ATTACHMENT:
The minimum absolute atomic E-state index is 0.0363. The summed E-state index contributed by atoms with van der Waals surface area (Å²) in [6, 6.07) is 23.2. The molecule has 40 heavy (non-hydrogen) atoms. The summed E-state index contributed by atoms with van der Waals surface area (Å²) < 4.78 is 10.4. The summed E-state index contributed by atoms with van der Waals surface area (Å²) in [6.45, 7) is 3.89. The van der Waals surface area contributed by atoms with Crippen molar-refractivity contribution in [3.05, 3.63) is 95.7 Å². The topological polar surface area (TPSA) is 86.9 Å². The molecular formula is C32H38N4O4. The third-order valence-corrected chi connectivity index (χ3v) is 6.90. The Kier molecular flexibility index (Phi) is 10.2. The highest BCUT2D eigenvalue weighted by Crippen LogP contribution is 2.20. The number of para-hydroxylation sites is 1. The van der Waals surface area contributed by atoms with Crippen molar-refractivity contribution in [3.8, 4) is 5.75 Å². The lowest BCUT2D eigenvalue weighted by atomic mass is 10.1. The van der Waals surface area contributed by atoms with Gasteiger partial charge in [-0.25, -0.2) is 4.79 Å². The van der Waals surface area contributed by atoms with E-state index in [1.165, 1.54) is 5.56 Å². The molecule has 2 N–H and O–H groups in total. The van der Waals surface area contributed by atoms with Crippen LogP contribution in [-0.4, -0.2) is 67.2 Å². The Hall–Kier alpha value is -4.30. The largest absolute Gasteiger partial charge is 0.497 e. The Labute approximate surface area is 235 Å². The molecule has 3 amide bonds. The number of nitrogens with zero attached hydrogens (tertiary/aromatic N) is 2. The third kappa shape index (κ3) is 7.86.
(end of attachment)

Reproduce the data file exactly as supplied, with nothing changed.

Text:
The minimum absolute atomic E-state index is 0.0363. The summed E-state index contributed by atoms with van der Waals surface area (Å²) in [6, 6.07) is 23.2. The molecule has 40 heavy (non-hydrogen) atoms. The summed E-state index contributed by atoms with van der Waals surface area (Å²) < 4.78 is 10.4. The summed E-state index contributed by atoms with van der Waals surface area (Å²) in [6.45, 7) is 3.89. The van der Waals surface area contributed by atoms with Crippen molar-refractivity contribution in [3.05, 3.63) is 95.7 Å². The topological polar surface area (TPSA) is 86.9 Å². The molecular formula is C32H38N4O4. The third-order valence-corrected chi connectivity index (χ3v) is 6.90. The Kier molecular flexibility index (Phi) is 10.2. The highest BCUT2D eigenvalue weighted by Crippen LogP contribution is 2.20. The number of para-hydroxylation sites is 1. The van der Waals surface area contributed by atoms with Crippen molar-refractivity contribution in [3.8, 4) is 5.75 Å². The lowest BCUT2D eigenvalue weighted by atomic mass is 10.1. The van der Waals surface area contributed by atoms with Gasteiger partial charge in [-0.25, -0.2) is 4.79 Å². The van der Waals surface area contributed by atoms with E-state index in [1.165, 1.54) is 5.56 Å². The molecule has 2 N–H and O–H groups in total. The van der Waals surface area contributed by atoms with Crippen LogP contribution in [-0.4, -0.2) is 67.2 Å². The Hall–Kier alpha value is -4.30. The largest absolute Gasteiger partial charge is 0.497 e. The Labute approximate surface area is 235 Å². The molecule has 3 amide bonds. The number of nitrogens with zero attached hydrogens (tertiary/aromatic N) is 2. The third kappa shape index (κ3) is 7.86.